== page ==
Displacement current inside spherical capacitor

1. Jan 29, 2013

Mr.Tibbs

You have a spherical capacitor with inner conductor radius a and outer conductor with radius b. The capacitor is filled with a perfect homogeneous dielectric of permittivity ε and is connected to a low-frequency time-harmonic voltage v(t)=V$_{0}$cos(ωt). Find the displacement current density vector at an arbitrary point in the dielectric.

Equations:

C=$\frac{εS}{r}$ ; S-area of the plates; r-distance

i(t)=C$\frac{dv}{dt}$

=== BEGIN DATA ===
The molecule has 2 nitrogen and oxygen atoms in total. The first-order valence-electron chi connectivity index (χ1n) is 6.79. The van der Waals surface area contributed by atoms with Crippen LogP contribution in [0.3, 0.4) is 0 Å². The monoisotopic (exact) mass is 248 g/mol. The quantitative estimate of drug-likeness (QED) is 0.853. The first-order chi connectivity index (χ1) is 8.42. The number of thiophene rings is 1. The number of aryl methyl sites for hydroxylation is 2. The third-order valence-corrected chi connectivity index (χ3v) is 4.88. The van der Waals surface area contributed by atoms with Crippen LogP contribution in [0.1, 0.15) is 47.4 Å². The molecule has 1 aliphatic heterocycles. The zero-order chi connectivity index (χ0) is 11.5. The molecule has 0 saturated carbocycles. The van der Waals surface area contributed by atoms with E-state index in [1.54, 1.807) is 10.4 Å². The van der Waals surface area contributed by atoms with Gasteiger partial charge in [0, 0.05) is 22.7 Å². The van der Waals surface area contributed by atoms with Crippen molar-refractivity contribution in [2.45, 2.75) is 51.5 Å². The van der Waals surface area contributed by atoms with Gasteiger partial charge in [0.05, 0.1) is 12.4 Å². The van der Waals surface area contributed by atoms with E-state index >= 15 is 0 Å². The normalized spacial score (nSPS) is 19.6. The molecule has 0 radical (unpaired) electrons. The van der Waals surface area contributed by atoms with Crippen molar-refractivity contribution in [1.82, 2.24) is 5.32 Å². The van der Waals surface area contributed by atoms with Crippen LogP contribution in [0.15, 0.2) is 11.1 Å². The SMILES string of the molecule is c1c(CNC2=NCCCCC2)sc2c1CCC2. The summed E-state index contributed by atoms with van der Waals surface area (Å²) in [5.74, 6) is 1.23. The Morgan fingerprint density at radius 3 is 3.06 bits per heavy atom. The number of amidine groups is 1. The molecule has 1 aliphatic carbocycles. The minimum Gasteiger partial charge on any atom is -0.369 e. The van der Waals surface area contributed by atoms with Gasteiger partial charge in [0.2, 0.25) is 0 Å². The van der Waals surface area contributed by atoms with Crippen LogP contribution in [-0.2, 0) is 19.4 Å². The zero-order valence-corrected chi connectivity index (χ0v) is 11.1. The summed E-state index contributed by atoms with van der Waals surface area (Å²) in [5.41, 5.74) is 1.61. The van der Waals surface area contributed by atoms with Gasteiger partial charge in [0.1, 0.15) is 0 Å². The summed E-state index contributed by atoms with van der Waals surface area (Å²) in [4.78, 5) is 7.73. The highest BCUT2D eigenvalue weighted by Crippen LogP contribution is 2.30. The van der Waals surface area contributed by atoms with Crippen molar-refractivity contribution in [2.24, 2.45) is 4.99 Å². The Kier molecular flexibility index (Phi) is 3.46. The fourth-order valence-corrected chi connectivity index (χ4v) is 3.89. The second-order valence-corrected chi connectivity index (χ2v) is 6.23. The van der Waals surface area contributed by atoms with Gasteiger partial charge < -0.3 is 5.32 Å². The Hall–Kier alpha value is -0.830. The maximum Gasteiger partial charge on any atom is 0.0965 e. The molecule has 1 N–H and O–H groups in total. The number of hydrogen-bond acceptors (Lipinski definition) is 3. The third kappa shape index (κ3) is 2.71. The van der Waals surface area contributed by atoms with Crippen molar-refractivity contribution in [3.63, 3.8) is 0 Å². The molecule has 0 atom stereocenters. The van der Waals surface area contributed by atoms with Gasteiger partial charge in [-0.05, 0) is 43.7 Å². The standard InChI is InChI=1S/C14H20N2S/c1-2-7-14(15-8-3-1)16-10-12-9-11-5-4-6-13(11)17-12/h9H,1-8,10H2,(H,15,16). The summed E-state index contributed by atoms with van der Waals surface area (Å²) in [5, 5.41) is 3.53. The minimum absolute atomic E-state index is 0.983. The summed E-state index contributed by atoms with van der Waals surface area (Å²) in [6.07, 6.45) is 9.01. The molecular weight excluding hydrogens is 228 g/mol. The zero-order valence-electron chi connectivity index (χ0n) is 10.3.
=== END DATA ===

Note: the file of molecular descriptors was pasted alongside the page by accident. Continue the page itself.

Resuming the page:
Approach:

for starters I subbed the capacitance equation into the current equation and achieved this result:

i(t)=$\frac{εS}{r}$*$\frac{dv}{dt}$

taking the first derivative of the voltage and subbing it into the equation gives me:

i(t)=$\frac{εS}{r}$*-V$_{0}$ωsin(ωt)

Now I divide both sides of the equation by S in order to get the current density. I then integrate this equation with respect to r from the inner radius to the outer radius:

J$_{d}$(t)=-$\frac{εV_{0}sin(ωt)}{ln(b/a)}$

More or less I don't know if I computed this correctly so any help would be appreciated.

2. Jan 29, 2013

rude man

1. Compute C for your capacitor. Don't forget ε.
2. Use i = CdV/dt to get the total current.
3. Find the current density at any point r, a < r < b, by dividing the total current by the area of the surface at r.

For (1), use Gauss's law and C = q/V. V = ∫abE(r)dr.